The Child and Adolescent Health Research Unit (CAHRU) is a specialist research unit that conducts research on all age groups of children from the early years to the late adolescence when young people are embracing on young adulthood.
Our mission is to undertake research relevant to the promotion of health among children and adolescents at local, national and international levels. The health behaviour, health and well-being of children and adolescents are monitored and studied in the context of:
- Developmental issues associated with puberty
- Social inequalities - family, school, peers, neighbourhood, gender, age, social-economic conditions
- Local and national services and policies
- School as a setting for health promotion
- International comparisons
The aim of CAHRU is to conduct research which is scientifically robust, theoretically based, and of strategic significance and to disseminate it widely to key research user groups.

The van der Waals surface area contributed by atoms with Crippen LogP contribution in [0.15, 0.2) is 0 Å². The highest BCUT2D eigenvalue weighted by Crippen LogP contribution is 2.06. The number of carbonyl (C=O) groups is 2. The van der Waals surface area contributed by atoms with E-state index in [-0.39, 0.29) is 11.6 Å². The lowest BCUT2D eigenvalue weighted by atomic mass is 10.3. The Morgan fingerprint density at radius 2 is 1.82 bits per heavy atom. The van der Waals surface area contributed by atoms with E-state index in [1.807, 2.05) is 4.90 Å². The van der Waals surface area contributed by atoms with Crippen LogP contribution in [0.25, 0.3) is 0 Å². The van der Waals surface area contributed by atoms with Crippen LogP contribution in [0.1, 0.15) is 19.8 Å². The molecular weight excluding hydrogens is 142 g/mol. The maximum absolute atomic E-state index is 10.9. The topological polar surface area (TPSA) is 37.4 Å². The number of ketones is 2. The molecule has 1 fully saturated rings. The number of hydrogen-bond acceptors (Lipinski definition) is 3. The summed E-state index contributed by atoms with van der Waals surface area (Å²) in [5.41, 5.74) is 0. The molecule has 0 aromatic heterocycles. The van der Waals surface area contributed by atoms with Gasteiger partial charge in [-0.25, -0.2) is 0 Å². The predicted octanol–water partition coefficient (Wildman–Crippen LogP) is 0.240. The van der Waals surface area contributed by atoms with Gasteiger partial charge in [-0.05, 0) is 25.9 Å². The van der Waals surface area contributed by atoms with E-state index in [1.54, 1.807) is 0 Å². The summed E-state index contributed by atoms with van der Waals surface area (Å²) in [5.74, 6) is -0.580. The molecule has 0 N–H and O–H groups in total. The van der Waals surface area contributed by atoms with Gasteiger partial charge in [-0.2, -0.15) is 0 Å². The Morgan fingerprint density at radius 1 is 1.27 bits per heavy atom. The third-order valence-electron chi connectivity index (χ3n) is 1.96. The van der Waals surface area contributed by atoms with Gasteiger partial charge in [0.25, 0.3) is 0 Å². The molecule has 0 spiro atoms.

CAHRU is also the International Coordinating Centre of the Health Behaviour in School-aged Children (HBSC), a World Health Organization Cross-national Study in 45 countries. Dr Jo Inchley, is the elected International Coordinator of HBSC (2015-2019) taking over from Professor Candace Currie CAHRU Director, who was International Coordinator of HBSC (1995-2015).
CAHRU was established as a specialist research unit by Candace Currie and her research team at the University of Edinburgh in 2000. The Unit moved to the School of Medicine at the University of St Andrews in 2011.
CAHRU research projects cover a breadth of work from local to international. They address research questions that are theoretical, methodological, and empirical in nature, as well as related to practice and policy issues. There is a strong emphasis on application in all the research at CAHRU and dissemination activities are designed to reach policy makers and programme developers, schools, parents, carers and young people, as well as academic audiences.